After World War I, Americans felt betrayed, and resolved never to make the same mistake again. Yet just two decades later, President Franklin Roosevelt began the maneuvers by which he hoped to plunge the nation once again into the European cauldron. Unsuccessful in his naval provocations of the Germans in the Atlantic, he eventually pushed the Japanese to the wall by a series of hostile economic-warfare measures and clearly unacceptable ultimatums, which may have induced them to mount a desperate military attack on Pearl Harbor.

Campaigning for re-election in Boston on October 30, 1940, FDR had sworn: “I have said this before, but I shall say it again and again: Your boys are not going to be sent into any foreign wars.” Well, Peleliu ain’t Peoria. Roosevelt was lying when he made his declaration, just as he had lied repeatedly before. (Stanford historian David Kennedy, careful not to speak too stridently, refers to FDR’s “frequently cagey misrepresentations to the American public.”) Yet many, many Americans trusted Roosevelt with their lives; during the war more than 400,000 paid the ultimate price.

Among FDR’s many political acolytes was a young congressman, Lyndon Baines Johnson, who eventually and, for the world, unfortunately, rose to the presidency. Like his mentor, he relied heavily on lying to the public. In October 1964, seeking to gain election by portraying himself as the “peace candidate“ (in contrast to the alleged mad bomber Barry Goldwater), LBJ told a crowd at Akron University: “We are not about to send American boys nine or ten thousand miles away from home to do what Asian boys ought to be doing for themselves.”

In 1965, however, shortly after the start of his elected term in office, Johnson exploited the Gulf of Tonkin Resolution, itself based on a fictitious account of an attack on U.S. naval forces off Vietnam, and initiated a huge buildup of U.S. forces in Southeast Asia that would eventually commit more than 500,000 American “boys” to fight an “Asian boys” war. Some 58,000 U.S. military personnel would lose their lives in the service of LBJ’s vanity and political ambitions, not to speak of the millions of Vietnamese, Cambodians, and Laotians killed and wounded.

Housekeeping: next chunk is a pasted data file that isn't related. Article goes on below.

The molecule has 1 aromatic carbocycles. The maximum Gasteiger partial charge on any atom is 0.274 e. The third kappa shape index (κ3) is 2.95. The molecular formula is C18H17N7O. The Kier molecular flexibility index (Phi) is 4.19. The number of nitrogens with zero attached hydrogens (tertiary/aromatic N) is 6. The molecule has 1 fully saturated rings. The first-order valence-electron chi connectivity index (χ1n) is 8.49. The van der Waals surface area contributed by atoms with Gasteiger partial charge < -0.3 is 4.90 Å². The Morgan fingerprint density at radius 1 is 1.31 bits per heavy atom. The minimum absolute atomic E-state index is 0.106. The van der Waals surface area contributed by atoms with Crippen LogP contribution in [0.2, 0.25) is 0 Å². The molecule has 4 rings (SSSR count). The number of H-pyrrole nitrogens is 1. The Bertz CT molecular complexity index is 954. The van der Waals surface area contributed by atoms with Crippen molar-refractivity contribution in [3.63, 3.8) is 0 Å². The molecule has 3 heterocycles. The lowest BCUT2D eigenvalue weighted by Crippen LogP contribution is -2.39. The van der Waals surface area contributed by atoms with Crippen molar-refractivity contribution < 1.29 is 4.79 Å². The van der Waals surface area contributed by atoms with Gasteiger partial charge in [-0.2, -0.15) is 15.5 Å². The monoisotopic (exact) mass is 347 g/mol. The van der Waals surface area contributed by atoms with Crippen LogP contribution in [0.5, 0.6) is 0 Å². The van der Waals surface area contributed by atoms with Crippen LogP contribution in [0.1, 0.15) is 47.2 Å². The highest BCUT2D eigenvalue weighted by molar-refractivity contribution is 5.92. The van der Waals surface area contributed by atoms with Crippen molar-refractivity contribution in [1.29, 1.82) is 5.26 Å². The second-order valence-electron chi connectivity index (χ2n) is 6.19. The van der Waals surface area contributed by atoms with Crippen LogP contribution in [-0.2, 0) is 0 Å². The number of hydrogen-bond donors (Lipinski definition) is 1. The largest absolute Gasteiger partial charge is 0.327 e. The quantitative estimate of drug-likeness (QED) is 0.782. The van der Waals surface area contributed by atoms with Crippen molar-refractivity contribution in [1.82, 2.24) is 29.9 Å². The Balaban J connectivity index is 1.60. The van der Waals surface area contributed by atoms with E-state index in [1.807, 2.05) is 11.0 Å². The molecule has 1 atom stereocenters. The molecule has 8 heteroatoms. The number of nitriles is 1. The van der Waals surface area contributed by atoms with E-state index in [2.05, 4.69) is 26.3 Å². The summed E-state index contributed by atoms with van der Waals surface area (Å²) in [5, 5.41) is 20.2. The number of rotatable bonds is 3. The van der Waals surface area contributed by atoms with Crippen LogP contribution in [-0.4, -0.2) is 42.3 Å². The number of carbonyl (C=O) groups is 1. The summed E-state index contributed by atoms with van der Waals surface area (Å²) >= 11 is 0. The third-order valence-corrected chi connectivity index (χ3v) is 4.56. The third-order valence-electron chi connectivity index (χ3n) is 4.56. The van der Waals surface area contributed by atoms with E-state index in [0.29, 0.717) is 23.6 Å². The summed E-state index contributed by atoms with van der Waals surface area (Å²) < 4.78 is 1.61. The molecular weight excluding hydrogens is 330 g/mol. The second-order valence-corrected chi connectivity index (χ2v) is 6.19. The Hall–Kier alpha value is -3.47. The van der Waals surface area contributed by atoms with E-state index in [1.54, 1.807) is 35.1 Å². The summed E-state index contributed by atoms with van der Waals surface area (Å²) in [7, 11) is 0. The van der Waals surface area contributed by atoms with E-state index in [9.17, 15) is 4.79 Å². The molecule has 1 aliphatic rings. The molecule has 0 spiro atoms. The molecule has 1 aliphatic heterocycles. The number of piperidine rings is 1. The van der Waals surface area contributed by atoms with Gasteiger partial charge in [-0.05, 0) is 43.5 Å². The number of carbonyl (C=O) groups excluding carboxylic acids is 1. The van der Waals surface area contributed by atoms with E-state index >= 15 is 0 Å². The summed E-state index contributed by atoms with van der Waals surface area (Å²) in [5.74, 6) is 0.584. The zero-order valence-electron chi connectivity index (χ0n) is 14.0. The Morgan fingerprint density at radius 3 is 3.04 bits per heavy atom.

Now President George Bush is telling the American people we stand in mortal peril of imminent attack by Iraqis or their agents armed with weapons of mass destruction. Having presented no credible evidence or compelling argument, he simply invites us to trust him, and therefore to support him as he undertakes what once would have been called naked aggression.

Well, David Hume long ago argued that just because every swan we’ve seen was white, we cannot be certain that no black swan exists. Bush may be telling the truth. In the light of history, however, we would be making a long-odds bet to believe him.


Robert Higgs is Senior Fellow in Political Economy at The Independent Institute and Editor at Large of the Institute’s quarterly journal The Independent Review. He received his Ph.D. in economics from Johns Hopkins University, and he has taught at the University of Washington, Lafayette College, Seattle University, and the University of Economics, Prague. He has been a visiting scholar at Oxford University and Stanford University, and a fellow for the Hoover Institution and the National Science Foundation. He is the author of many books, including Depression, War, and Cold War.

Full Biography and Recent Publications